[ Retro Scan of the Week ] Iggy's Reckin' Balls

October 15th, 2012 by Benj Edwards

Iggy's Wreckin' Balls for Nintendo 64 N64 Ad - 1998Oh to travel by rolling over your face with your spherical body.

[ From GamePro, May 1998, rear cover ]

Discussion Topic of the Week: What's your favorite ball-themed video game? Any balls apply.

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[ Retro Scan of the Week ] Nintendo 64 E3 Debut

June 4th, 2012 by Benj Edwards

Magnavox Odyssey Manual Cover Scan - 1972AOL Keyword: Rotating Nintendo Cubes

If you haven't noticed, E3 2012 is taking place this week in Los Angeles, CA. Here's a Nintendo Power teaser announcement for the Nintendo's E3 event that launched the Nintendo 64 in 1996.

When I see this, I can't help but reflect on what a different press environment we live in today. In 1996 there were no blogs and the public's adoption of the web was limited. Today, we get our news by-the-second from dozens, if not hundreds, of media outlets online.

[ From Nintendo Power, June 1996, back cover ]

Discussion Topic of the Week: What's your favorite E3 memory?

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[ Retro Scan of the Week ] Broken Tetrisphere Teeth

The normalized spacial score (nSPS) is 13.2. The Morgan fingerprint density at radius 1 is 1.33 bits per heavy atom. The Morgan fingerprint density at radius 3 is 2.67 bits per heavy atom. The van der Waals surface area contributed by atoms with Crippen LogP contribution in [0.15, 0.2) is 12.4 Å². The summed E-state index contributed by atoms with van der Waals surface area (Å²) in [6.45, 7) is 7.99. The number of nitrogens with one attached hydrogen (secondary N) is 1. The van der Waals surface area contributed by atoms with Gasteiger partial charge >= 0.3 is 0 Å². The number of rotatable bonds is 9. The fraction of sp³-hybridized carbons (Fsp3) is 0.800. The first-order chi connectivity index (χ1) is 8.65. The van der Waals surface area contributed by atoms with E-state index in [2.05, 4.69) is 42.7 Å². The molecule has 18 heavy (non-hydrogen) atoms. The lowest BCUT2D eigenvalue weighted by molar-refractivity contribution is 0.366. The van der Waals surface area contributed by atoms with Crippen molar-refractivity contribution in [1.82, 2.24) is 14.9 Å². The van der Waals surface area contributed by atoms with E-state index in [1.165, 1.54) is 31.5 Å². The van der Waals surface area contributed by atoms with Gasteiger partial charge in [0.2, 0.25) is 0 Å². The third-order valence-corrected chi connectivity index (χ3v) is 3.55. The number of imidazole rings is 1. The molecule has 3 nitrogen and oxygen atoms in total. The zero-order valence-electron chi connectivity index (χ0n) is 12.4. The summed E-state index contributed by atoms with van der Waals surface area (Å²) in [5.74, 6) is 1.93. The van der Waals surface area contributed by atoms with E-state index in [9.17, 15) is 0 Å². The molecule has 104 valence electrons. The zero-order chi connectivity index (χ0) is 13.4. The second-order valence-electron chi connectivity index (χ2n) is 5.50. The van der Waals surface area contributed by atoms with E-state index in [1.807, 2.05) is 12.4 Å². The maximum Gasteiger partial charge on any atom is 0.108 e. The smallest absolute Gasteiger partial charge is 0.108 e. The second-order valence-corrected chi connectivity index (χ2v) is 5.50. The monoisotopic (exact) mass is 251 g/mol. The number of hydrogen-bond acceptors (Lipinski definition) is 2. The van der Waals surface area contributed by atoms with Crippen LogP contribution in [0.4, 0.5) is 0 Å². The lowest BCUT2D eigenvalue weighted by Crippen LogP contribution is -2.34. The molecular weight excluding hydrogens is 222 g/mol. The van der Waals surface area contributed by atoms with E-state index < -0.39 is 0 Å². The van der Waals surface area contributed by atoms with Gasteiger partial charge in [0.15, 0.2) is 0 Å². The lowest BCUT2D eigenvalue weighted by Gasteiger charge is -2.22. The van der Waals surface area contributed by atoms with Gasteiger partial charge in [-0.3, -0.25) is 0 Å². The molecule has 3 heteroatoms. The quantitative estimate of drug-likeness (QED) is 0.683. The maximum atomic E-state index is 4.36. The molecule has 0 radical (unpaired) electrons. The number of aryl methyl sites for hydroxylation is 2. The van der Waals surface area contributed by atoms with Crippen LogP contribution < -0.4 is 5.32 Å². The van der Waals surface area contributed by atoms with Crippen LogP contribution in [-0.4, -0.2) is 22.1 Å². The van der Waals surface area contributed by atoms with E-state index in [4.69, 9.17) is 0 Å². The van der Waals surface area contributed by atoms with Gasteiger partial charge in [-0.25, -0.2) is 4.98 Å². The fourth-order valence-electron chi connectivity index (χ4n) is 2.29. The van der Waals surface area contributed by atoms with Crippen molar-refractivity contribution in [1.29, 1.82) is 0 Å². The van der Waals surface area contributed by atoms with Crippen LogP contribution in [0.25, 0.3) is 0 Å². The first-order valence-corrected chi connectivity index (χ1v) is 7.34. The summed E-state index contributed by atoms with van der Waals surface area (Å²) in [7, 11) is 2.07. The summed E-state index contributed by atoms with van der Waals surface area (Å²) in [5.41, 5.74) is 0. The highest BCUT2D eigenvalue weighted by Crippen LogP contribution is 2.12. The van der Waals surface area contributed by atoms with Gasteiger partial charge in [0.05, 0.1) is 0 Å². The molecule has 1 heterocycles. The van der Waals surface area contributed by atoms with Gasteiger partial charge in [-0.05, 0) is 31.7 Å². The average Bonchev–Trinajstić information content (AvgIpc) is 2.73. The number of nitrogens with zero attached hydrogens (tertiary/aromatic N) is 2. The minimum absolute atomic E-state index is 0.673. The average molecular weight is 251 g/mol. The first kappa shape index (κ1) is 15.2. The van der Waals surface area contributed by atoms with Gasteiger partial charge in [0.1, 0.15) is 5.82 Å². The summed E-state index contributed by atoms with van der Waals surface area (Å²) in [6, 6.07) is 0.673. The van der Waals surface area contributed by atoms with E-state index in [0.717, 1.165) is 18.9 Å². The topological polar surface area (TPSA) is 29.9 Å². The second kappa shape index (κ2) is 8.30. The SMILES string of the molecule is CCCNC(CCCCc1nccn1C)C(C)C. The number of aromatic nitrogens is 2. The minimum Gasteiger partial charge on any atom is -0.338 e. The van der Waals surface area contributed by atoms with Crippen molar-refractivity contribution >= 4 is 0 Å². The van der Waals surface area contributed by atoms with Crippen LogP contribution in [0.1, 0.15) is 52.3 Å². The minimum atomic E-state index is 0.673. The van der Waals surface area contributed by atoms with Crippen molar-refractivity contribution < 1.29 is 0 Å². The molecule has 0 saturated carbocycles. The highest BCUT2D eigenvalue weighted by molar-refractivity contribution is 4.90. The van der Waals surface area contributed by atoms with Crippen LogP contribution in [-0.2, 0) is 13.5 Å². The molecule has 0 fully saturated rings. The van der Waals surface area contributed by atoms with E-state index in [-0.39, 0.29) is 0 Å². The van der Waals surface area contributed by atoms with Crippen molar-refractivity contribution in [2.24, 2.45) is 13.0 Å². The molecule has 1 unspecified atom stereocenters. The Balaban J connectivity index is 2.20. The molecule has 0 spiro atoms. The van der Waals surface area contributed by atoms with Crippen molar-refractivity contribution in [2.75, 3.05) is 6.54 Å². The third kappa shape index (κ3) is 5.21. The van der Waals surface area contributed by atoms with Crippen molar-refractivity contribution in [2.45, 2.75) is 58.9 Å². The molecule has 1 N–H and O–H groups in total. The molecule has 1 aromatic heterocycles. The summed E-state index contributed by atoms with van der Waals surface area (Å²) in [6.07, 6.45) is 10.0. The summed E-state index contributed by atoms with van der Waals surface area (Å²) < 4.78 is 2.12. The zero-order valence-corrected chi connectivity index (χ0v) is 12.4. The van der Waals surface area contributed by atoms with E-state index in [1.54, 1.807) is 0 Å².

July 11th, 2011 by Benj Edwards

Tetrisphere Nintendo 64 Ad - 1997Digital Jawbreaker

I don't think I've ever played Tetrisphere. I'm sure I'll try it some day. But the game itself is almost beside the point here. Egad on the broken teeth, man. That is my worst nightmare.

Nintendo crafted this ad to be perfectly in line with the prevailing advertising style of the mid-late 1990s. Look back at a game magazine from that time and you'll see that almost every ad shows someone getting hurt, dismembered, or flagellated in some manner. And if not that, then they were too busy distributing boogers / urine / feces / something gross all over the place to feel left out. The edgy advertising trend started when Sega began purposely assaulting Nintendo's kiddie image in the early 1990s. And it spread. By 1996, even Mario games were advertised this way. Did you Play it Loud?

I covered this phenomenon to some extent back in my Game Ads A-Go-Go column on GameSetWatch in 2006 (especially "Proof that Video Game Companies Want You to Die"). The 90s were a time of growing pains — a sort of "teenage years" for the medium — when the game industry, gamers, press, and lawmakers alike embarked on an entirely new cultural exploration of mature themes in video games. I'm sure I could write a whole article on the subject, so I'll stop now and let you count your teeth.

[ From GamePro, May 1997, p.171 ]

Discussion Topic of the Week: What's your all-time favorite version of Tetris?

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